Yosuke doesn’t question him about it as he lets himself be led to the train station, nor does he bring it up on the train or when they’re walking through the city. It takes them arriving at a steakhouse and Souji holding the front door open for him to bring the subject back up again. “So it was Chie.”
Souji lets the door close partway. “Are you trying to say I’m treating you like a girl again? You can hold the door for me if that’ll make us even.”
Yosuke glares at him and strides past into the restaurant. A maitre d’ in long dark pants and an immaculate shirt blinks at him. “Do you...” He pauses, looking the disheveled teenage boy over from scuffed tennis shoes to wind-ruffled and slightly askew hair. “Have reservations?”
“Two for Seta,” Souji says calmly behind him. Another maitre d’ pushes forward, this one a blonde woman with a fresh face who, menus already in arm, beams at them.
“We’ve been expecting you. Right this way.”
Souji steps aside to let Yosuke go first. They pass table after table, moving through the main restaurant and towards the private booths in the back. Squinting at a prepared setting up ahead (complete with flowers in the center, oh god), Yosuke laughs uneasily. “Betcha didn’t expect to get people like us tonight.”
The maitre d’ purses pink lips in a smile of barely suppressed glee. “I love unexpected couples. Escorting businessmen and their arm candy gets old.”
Yosuke can hear Souji’s quiet laughter. He grimaces. “We’re not-”
“Don’t worry,” she cuts him off. They arrive at the booth, and she extends the menus with a flourish and a wink. “My lips are sealed.”
There’s something said about their waitress for tonight (Margaret – Yosuke remembers the name because for some reason that, of all things, made Souji jump) being with them shortly, and then they’re left alone, sequestered in cushy crimson upholstery and flickering candlelight. Resting one arm on the table, Souji asks, “What did you mean?”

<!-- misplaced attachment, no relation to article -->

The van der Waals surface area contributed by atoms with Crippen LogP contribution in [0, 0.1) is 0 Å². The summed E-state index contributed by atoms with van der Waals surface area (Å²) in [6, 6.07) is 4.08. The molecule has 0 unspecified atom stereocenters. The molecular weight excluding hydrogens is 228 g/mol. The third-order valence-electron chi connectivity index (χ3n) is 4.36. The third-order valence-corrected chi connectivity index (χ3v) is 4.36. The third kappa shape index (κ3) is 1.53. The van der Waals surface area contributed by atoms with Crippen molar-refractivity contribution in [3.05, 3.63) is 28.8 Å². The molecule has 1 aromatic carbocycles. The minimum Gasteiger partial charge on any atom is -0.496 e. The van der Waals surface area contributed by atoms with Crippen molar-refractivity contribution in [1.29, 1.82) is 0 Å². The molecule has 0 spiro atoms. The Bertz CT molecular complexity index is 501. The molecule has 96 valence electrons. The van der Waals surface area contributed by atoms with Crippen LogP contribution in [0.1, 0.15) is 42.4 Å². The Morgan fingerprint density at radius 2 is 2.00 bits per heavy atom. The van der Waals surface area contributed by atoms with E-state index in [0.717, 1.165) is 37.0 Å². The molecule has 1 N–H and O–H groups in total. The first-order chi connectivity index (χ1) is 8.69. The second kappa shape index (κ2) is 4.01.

“So it was Chie.”
Yosuke hides his face in his menu. “Some girls at school were saying you made reservations at a steakhouse in the city for you and her.”
“Yeah.” Yosuke peers over the top of the menu to see Souji peering right back. “How do you not hear these things?”
Souji shrugs. “I don’t listen.”
Turning his attention back to the menu, Yosuke swears under his breath. He doesn’t have to look up to know Souji’s waiting for an explanation. “This place is spendy,” he mutters. “No matter what I get, I think I’m gonna have to use my credit card.”
“I got it.”
“W-what?” At least the solitude means he won’t get shot any glares for his outbursts. Yosuke leans forward and lowers his voice. “Okay, don’t get me wrong; I love a free meal as much as the next guy, but like I said, this place is spendy. There’s no way I can let you spend that much on me.”
“Dojima gave me enough money to pay for my date and me.”
“I’m not your date!”
“You’re the one here with me.”
“Oh man,” Yosuke moans, letting his head fall forward and into his open menu. “How can you say stuff like that with a straight face?”
“I’m smiling.” Sure enough, when he looks up, there is a soft, genuine, not-at-all-mocking curve to Souji’s lips. Suddenly, Yosuke understands how all those girls feel when they swoon.
“Y-you know what I mean.”
The smile transforms into a full-blown smirk. “I thought you hated Dojima.”
“Other way around.”
“Won’t it be funny to know he’s paying for you to have a steak dinner?”
With renewed vigor and a feral grin on his face, Yosuke resumes his hunt through the menu. Margaret arrives not too soon after, black clipped hair and cinched black apron shiny in the candles’ glow, and Yosuke orders filet with as much pride as if he’d just dispatched a shadow single-handed. When the waitress turns to Souji, he hands back the menu with a simple, “I’ll have the same.”
Yosuke waits for her to disappear around a corner before he hisses, “What was that?!”
Souji tilts his head and looks at him in utter surprise. “What?”
Gesturing in the direction Margaret went, Yosuke scoffs, “That! You didn’t even look at the menu. I figured you knew what you wanted already!”
“I did.” As if the answer is obvious and Yosuke’s just babbling nonsense.
“You ordered the same thing I did.”
“That’s what you knew you wanted.”
“Yes.” Yosuke watches him expectantly, and Souji sighs. “When I bring lunches, I pick what you eat. It seemed fair.”
“I bet Chie would’ve ordered something weird on the side. You are so lucky I’m not her.”
Then Yosuke takes a shaky drink of water, painfully aware of Souji’s eyes on him (and slightly hopeful at what that might mean). Souji just nods, faintly, and sips from his own glass. There’s a pause for a minute, both still and silent. Yosuke feigns intense interest in the way the candlelight wavers on his knuckles. Finally, Souji says in a tone he probably meant to be blasé, “I didn’t pick this place for Chie.”
“Huh?” Yosuke’s honestly stunned. The steakhouse, the nervousness (since she is a close friend of his), the not spending Valentine’s with Rise-chan or Ai-san even though they’re both incredible Grade-A goods... and just when he thought everything made sense. “Really?”